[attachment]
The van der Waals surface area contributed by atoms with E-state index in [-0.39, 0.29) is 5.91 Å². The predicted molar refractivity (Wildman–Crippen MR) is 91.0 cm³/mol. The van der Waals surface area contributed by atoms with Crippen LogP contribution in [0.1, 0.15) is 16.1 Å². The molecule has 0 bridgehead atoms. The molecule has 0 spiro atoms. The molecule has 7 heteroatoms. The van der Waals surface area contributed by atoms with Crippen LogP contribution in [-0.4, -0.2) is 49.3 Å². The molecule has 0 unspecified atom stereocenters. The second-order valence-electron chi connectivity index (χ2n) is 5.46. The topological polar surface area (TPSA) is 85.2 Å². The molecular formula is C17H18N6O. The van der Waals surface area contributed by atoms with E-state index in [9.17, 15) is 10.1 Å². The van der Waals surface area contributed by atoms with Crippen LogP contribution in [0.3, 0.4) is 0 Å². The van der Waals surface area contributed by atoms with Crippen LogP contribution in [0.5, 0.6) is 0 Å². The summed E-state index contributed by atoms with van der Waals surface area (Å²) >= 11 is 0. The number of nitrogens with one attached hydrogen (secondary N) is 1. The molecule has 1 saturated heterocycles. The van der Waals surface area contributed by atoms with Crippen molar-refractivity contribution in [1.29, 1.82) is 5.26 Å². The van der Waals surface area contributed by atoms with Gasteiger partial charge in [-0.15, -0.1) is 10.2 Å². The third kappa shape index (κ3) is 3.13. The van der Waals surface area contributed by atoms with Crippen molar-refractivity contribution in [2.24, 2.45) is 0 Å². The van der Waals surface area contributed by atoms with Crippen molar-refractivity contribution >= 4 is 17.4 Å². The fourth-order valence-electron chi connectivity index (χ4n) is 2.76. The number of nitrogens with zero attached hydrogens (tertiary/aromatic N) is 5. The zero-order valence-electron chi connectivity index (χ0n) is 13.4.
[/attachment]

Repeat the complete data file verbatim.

The van der Waals surface area contributed by atoms with E-state index in [-0.39, 0.29) is 5.91 Å². The predicted molar refractivity (Wildman–Crippen MR) is 91.0 cm³/mol. The van der Waals surface area contributed by atoms with Crippen LogP contribution in [0.1, 0.15) is 16.1 Å². The molecule has 0 bridgehead atoms. The molecule has 0 spiro atoms. The molecule has 7 heteroatoms. The van der Waals surface area contributed by atoms with Crippen LogP contribution in [-0.4, -0.2) is 49.3 Å². The molecule has 0 unspecified atom stereocenters. The second-order valence-electron chi connectivity index (χ2n) is 5.46. The topological polar surface area (TPSA) is 85.2 Å². The molecular formula is C17H18N6O. The van der Waals surface area contributed by atoms with E-state index in [9.17, 15) is 10.1 Å². The van der Waals surface area contributed by atoms with Crippen LogP contribution in [0.3, 0.4) is 0 Å². The van der Waals surface area contributed by atoms with Crippen LogP contribution in [0.5, 0.6) is 0 Å². The summed E-state index contributed by atoms with van der Waals surface area (Å²) >= 11 is 0. The number of nitrogens with one attached hydrogen (secondary N) is 1. The molecule has 1 saturated heterocycles. The van der Waals surface area contributed by atoms with Crippen molar-refractivity contribution in [1.29, 1.82) is 5.26 Å². The van der Waals surface area contributed by atoms with Gasteiger partial charge in [-0.15, -0.1) is 10.2 Å². The third kappa shape index (κ3) is 3.13. The van der Waals surface area contributed by atoms with Crippen molar-refractivity contribution in [2.24, 2.45) is 0 Å². The van der Waals surface area contributed by atoms with Crippen molar-refractivity contribution >= 4 is 17.4 Å². The fourth-order valence-electron chi connectivity index (χ4n) is 2.76. The number of nitrogens with zero attached hydrogens (tertiary/aromatic N) is 5. The zero-order valence-electron chi connectivity index (χ0n) is 13.4.